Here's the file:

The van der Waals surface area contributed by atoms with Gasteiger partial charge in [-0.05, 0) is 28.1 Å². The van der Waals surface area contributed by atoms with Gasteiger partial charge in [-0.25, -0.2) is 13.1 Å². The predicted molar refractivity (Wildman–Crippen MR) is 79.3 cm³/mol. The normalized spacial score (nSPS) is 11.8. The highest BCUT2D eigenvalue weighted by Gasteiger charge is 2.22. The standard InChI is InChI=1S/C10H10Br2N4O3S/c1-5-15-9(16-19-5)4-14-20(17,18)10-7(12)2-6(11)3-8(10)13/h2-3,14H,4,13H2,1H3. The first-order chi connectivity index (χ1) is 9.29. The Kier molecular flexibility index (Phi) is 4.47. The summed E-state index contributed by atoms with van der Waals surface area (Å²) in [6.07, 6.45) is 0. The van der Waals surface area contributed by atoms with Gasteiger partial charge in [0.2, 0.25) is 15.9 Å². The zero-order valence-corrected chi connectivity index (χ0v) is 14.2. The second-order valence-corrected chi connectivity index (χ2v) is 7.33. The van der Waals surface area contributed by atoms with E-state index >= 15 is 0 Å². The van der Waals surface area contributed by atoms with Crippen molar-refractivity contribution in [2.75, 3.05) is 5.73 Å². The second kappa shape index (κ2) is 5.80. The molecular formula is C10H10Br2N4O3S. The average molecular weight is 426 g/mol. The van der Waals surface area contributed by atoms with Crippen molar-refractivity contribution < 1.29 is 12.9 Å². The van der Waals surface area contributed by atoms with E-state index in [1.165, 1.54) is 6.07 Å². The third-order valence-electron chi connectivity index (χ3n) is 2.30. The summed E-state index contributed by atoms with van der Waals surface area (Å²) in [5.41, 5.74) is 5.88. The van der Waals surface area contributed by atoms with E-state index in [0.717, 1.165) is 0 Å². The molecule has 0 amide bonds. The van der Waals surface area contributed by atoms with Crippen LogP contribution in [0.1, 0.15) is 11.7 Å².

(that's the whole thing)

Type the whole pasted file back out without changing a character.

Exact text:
The van der Waals surface area contributed by atoms with Gasteiger partial charge in [-0.05, 0) is 28.1 Å². The van der Waals surface area contributed by atoms with Gasteiger partial charge in [-0.25, -0.2) is 13.1 Å². The predicted molar refractivity (Wildman–Crippen MR) is 79.3 cm³/mol. The normalized spacial score (nSPS) is 11.8. The highest BCUT2D eigenvalue weighted by Gasteiger charge is 2.22. The standard InChI is InChI=1S/C10H10Br2N4O3S/c1-5-15-9(16-19-5)4-14-20(17,18)10-7(12)2-6(11)3-8(10)13/h2-3,14H,4,13H2,1H3. The first-order chi connectivity index (χ1) is 9.29. The Kier molecular flexibility index (Phi) is 4.47. The summed E-state index contributed by atoms with van der Waals surface area (Å²) in [6.07, 6.45) is 0. The van der Waals surface area contributed by atoms with Gasteiger partial charge in [0.2, 0.25) is 15.9 Å². The zero-order valence-corrected chi connectivity index (χ0v) is 14.2. The second-order valence-corrected chi connectivity index (χ2v) is 7.33. The van der Waals surface area contributed by atoms with E-state index >= 15 is 0 Å². The van der Waals surface area contributed by atoms with Crippen molar-refractivity contribution in [2.75, 3.05) is 5.73 Å². The second kappa shape index (κ2) is 5.80. The molecular formula is C10H10Br2N4O3S. The average molecular weight is 426 g/mol. The van der Waals surface area contributed by atoms with Crippen molar-refractivity contribution < 1.29 is 12.9 Å². The van der Waals surface area contributed by atoms with E-state index in [1.165, 1.54) is 6.07 Å². The third-order valence-electron chi connectivity index (χ3n) is 2.30. The summed E-state index contributed by atoms with van der Waals surface area (Å²) in [5.41, 5.74) is 5.88. The van der Waals surface area contributed by atoms with E-state index in [0.717, 1.165) is 0 Å². The molecule has 0 amide bonds. The van der Waals surface area contributed by atoms with Crippen LogP contribution in [0.1, 0.15) is 11.7 Å².